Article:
del "\\unc\folder\backupedFile_%dt%_%TIMESTAMP%.accdb*"
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How does this take creation date into account, as your question states? Creation date is a timestamp of a file in the filesystem, not part of a filename. –  foxidrive Apr 1 '14 at 9:48
It does not, I had to use a different approach (see comments of the other answer). I don't think there is any way to take the creation date into account, however, you don't really need it if you timestamp the files you copy in their name –  daZza Apr 1 '14 at 9:51

Maybe a little "convoluted" but this should do the work

@echo off
    setlocal enableextensions disabledelayedexpansion

    set "folder=\\server\share\somewhere"

    for /f "tokens=*" %%a in (
        'robocopy "%folder%" "%folder%" /l /nocopy /is /minage:1 /njh /njs /ndl /ns /nc /fp'
    ) do echo del "%%a"

del commands are echoed to console. If the output is correct, remove the echo command.

It uses the robocopy command to search the required files in the UNC path. So, natively, only for vista and later OS. For XP, the Windows 2003 Resource Kit Tools include a working version of robocopy.

EDITED - One more. Trying to avoid the timestamp on files

@echo off
    setlocal enableextensions disabledelayedexpansion

    set "folder=\\server\share\somewhere"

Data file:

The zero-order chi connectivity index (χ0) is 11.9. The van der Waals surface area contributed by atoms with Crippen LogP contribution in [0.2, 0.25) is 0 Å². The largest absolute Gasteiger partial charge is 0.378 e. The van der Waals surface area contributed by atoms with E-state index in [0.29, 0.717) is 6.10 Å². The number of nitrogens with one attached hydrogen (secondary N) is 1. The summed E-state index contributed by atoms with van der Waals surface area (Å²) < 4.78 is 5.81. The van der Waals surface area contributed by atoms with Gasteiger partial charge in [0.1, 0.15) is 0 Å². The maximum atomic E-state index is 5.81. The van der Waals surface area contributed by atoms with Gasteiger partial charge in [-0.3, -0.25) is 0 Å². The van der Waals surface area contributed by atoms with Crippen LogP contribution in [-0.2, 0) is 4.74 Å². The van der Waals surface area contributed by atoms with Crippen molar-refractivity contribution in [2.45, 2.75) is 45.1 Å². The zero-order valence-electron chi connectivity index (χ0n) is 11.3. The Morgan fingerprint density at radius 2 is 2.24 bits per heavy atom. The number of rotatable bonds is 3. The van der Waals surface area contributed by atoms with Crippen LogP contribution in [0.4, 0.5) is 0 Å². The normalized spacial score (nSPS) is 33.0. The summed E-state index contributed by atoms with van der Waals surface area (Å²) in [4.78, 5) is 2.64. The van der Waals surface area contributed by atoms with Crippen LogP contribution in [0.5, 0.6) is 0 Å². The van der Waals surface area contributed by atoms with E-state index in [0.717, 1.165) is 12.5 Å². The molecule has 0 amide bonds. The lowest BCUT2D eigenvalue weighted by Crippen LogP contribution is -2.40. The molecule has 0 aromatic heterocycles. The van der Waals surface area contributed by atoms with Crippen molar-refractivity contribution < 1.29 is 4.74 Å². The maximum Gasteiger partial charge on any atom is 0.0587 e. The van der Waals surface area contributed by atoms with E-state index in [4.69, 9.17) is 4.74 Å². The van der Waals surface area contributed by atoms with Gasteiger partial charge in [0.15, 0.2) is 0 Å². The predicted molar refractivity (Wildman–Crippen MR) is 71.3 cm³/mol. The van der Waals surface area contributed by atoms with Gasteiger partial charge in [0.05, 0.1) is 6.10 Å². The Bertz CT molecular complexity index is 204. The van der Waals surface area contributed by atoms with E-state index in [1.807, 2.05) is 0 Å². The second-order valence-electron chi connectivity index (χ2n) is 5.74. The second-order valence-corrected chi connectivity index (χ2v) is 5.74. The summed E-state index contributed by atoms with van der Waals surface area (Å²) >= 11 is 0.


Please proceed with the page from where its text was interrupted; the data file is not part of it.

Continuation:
for /f "tokens=* skip=24" %%a in (
        'dir /b /a-d /tc /o-d "%folder%"'
    ) do echo del "%folder%\%%a"

With a file generated every hour, keep the last 24 and delete the rest.

share|improve this answer
Thanks for your effort, however, your script has the exact same problem... It seems to use the "last modified" date instead of creation date. Therefore way too many files are deleted. –  daZza Mar 31 '14 at 12:07
I might try a different approach now though. I think if I am able to define a variable storing the date of yesterday (%date% - 1 or something), then I can just delete the file "filename_%yesterday%_%TIMESTAMP%.accdb*" and everything should work fine, as I don't even need the timestamps. –  daZza Mar 31 '14 at 12:25
@daZza, that was the reason for my initial comment asking if it is enough to consider files not from today. You don't even need to get yesterdays day. Having today date, delete every file without the date of today. –  MC ND Mar 31 '14 at 14:10
Nope, your idea is not working. There are always two days worth of backups, as I always need the latest 24hours.... –  daZza Apr 1 '14 at 8:19
To explain further: On the 01.04.2014 at 11:00 I realize that some errors have occured and can trace the reason back to changes that were made 12 hours before, so on 31.03.2014 at 23:00. If I would use your method, I couldn't restore the backup after only 12 hours have passed, because the files were already deleted,as they are from a different day (31.03. vs 01.04). –  daZza Apr 1 '14 at 9:32

forfiles does indeed use the modified timestamp, not the created timestamp, so you cannot use it for what you want.

You might like to check the answers to this question which parse the file creation date in a batch script, or if you're willing to use PowerShell then you could try this script with the arguments -CreateTime option.